Breaking News
More () »

'It's a personal attack:' Clay County man outraged after neighbor allegedly runs over Pride flags on his lawn

Matt McCary says he will continue to fly his Pride flags. Even after his neighbor, John Oechsler, allegedly ran over his flags with a golf cart.

ORANGE PARK, Fla. — Matt McCary's lawn is lined with Pride flags. He did it to start conversation and celebrate Pride month, but it instead it sparked anger from one of his neighbors.

"To me this is just a pure act of hate, cruelty," McCary said as he re-watched surveillance video of his neighbor, James Oechsler, running over the flags with a golf cart. 

"I'm an LGBT person, he might as well come out here and tried to run me over with his cart. It's a personal attack."

McCary and his husband called the Clay County Sheriffs Office. The two didn't want to press charges, just to be left alone. 

He said after police left to go speak with Oechsler, the 75-year-old returned to McCary's home and ripped several flags out of the ground.  McCary also said Oechsler yelled gay slurs at his McCary's parents, who live right next door. 

Credit: ccso
James Oechsler

Oechsler was arrested on Tuesday and is facing charge for three misdemeanors, including evidencing prejudice while committing offense. Misdemeanor with evidence of prejudice is a crime that is committed with prejudice based on race, color, ethnicity, ancestry, religion, sexual orientation, national origin, homeless status, or advanced age of the victim. This charge could come with harsher penalties down the line, according to the Florida State Attorney's Office.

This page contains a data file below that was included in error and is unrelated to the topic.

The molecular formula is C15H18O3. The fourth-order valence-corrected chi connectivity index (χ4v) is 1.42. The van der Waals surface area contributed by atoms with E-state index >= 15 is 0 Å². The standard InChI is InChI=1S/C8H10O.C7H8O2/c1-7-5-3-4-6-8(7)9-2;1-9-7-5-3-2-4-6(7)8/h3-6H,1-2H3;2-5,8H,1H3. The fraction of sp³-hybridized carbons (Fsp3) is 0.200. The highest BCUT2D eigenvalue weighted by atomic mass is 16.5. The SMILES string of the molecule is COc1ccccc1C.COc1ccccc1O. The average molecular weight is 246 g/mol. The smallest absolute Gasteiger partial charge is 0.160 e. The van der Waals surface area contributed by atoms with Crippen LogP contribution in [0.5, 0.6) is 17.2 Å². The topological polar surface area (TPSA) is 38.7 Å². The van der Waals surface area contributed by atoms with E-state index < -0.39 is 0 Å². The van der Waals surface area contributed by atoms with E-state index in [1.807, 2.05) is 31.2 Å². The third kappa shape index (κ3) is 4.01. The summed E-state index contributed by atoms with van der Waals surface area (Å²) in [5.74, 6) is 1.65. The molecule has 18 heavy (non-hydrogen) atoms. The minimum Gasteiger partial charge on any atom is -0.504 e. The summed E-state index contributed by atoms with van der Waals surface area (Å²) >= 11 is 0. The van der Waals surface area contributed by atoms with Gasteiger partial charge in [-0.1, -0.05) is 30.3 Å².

"You're red on both sides from getting slapped on both sides and turning the other cheek constantly... I'm not turning the other cheek anymore," McCary said. 

McCary's flags create a bubble of happiness and pride, but also invite the unknown.

"Every day that they're out here, I worry. Every day that they're out here, there's sense of anxiety that our property is going to be damaged or somebody is going to come after us personally, physically."

However, he says it boils down to a matter of taking a stand.

"Making people aware that, hey, this stuff still happens," he explains. "The reason we put these flags out there is to draw awareness, so people are aware that we still have to fight for equal rights we still have to fight to push back against those who would not see us be treated equally."

Oechsler has been released from jail and is set to be arraigned on July 12. 

RELATED: 'We're going to get prouder': River City Pride takes on new meaning following wave of legislation

RELATED: Pride rally outside DCPS attracts people for and against scrapped DCPS LGBTQ+ support guidelines

RELATED: Yes, Pride Month began as a protest against police brutality

Before You Leave, Check This Out